The question of equity in regard to finance seems important here. The Mayor and Board never even broach the idea of the well-heeled investors / developers being “on the hook” for the cost of the improvements – they are determined to shift the cost to all taxpayers in the community. A somewhat similar question for a water or wastewater utility today could be: what are the differences between our customer base in our service area, versus the citizens of our municipality/county, and how should that affect who pays for what?
Some residents of a municipality or county might not be on the local government utility’s sewer system – they might have septic instead. Or a water utility might have “outside customers,” located outside the corporate limits, as well as their “inside customers.” Hence instead of using, say, a property-tax-only approach (likely tied to the general fund), it’s more probable that a best practice would be to use revenue from customer rates and one-time fees to build up a fund balance in the water & sewer enterprise fund (or its associated capital improvement fund) to pay cash for the project. Or to use that revenue to pay debt service on a low-interest loan from the state revolving fund, USDA, etc. This ties the costs of the improvements more directly to the people (customers of the system) who will benefit from the improvements – rather than solely to taxpayers. Of course, this is a fairly complex question, so in the case of North Carolina you might also look at my colleague Jeff Hughes’ fine blog post on taxes and environmental finance, which also references a 2014 survey by the EFC on “Borrowing for the Big Stuff: Overview of Local Government Water and Wastewater Debt in North Carolina.”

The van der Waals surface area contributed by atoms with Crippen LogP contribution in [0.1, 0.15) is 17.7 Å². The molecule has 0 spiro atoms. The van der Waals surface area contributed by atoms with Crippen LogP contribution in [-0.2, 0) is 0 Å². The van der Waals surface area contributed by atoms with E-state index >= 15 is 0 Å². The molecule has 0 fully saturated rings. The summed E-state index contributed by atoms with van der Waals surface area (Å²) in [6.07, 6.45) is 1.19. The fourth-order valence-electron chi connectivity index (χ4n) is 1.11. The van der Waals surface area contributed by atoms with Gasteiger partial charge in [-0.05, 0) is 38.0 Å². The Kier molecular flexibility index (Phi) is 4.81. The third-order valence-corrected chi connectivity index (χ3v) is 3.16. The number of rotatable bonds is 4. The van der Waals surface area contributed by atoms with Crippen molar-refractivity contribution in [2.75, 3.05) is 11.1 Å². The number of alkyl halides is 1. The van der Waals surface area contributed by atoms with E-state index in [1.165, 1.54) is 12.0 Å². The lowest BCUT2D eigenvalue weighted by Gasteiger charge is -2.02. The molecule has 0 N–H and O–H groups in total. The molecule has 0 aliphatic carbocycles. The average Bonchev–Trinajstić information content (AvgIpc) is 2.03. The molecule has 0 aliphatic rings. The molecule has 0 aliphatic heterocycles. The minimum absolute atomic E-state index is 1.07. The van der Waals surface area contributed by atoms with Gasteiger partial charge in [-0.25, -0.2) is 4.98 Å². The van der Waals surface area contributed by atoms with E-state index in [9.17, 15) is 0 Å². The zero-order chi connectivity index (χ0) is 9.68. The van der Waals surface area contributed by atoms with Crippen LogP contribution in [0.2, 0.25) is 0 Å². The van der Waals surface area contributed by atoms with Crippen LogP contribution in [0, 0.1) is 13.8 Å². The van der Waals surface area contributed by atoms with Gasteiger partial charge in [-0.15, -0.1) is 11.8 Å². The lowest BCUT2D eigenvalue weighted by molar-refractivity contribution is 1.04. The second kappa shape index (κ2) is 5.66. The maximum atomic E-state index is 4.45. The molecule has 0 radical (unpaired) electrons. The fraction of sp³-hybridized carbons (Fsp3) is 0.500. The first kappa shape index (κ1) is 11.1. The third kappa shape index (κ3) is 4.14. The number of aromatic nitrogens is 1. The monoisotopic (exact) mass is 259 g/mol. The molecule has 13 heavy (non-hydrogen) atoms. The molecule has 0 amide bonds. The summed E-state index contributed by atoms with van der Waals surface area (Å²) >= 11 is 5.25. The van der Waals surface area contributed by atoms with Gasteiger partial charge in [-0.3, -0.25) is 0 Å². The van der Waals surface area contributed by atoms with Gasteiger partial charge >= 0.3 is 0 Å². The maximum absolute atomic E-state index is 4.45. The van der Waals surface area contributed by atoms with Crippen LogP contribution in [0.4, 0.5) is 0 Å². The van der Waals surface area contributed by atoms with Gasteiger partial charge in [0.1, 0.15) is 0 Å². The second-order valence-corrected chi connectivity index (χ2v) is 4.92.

Of course, we certainly still have hotly debated environmental issues today – and plenty of unresolved questions. But given all the strides we have made on protecting air, water, land, and public health, and figuring out how to pay for it in a sustainable way, I’d much rather live in the here and now than in the town depicted in Miller’s / Ibsen’s play. Because good governance, well-crafted regulation, and sustainable environmental finance are all, in the end, an ally of the people.